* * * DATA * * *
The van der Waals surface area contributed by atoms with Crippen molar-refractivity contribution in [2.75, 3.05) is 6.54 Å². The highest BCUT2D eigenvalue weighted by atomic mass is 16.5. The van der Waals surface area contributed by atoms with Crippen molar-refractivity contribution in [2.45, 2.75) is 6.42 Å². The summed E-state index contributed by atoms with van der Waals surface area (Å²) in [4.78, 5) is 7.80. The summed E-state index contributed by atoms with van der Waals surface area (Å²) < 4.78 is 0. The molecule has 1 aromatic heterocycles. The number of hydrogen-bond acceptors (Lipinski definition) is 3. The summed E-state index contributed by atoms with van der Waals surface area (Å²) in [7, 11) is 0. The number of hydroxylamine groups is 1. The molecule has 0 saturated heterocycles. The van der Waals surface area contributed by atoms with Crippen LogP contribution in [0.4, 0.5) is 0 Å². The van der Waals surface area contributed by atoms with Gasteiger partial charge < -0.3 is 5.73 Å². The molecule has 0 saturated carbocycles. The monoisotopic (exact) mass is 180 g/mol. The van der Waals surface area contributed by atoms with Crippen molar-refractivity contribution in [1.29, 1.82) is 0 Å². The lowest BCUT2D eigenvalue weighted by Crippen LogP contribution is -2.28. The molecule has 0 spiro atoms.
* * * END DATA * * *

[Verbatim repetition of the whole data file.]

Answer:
The van der Waals surface area contributed by atoms with Crippen molar-refractivity contribution in [2.75, 3.05) is 6.54 Å². The highest BCUT2D eigenvalue weighted by atomic mass is 16.5. The van der Waals surface area contributed by atoms with Crippen molar-refractivity contribution in [2.45, 2.75) is 6.42 Å². The summed E-state index contributed by atoms with van der Waals surface area (Å²) in [4.78, 5) is 7.80. The summed E-state index contributed by atoms with van der Waals surface area (Å²) < 4.78 is 0. The molecule has 1 aromatic heterocycles. The number of hydrogen-bond acceptors (Lipinski definition) is 3. The summed E-state index contributed by atoms with van der Waals surface area (Å²) in [7, 11) is 0. The number of hydroxylamine groups is 1. The molecule has 0 saturated heterocycles. The van der Waals surface area contributed by atoms with Crippen LogP contribution in [0.4, 0.5) is 0 Å². The van der Waals surface area contributed by atoms with Gasteiger partial charge < -0.3 is 5.73 Å². The molecule has 0 saturated carbocycles. The monoisotopic (exact) mass is 180 g/mol. The van der Waals surface area contributed by atoms with Crippen molar-refractivity contribution in [1.29, 1.82) is 0 Å². The lowest BCUT2D eigenvalue weighted by Crippen LogP contribution is -2.28. The molecule has 0 spiro atoms.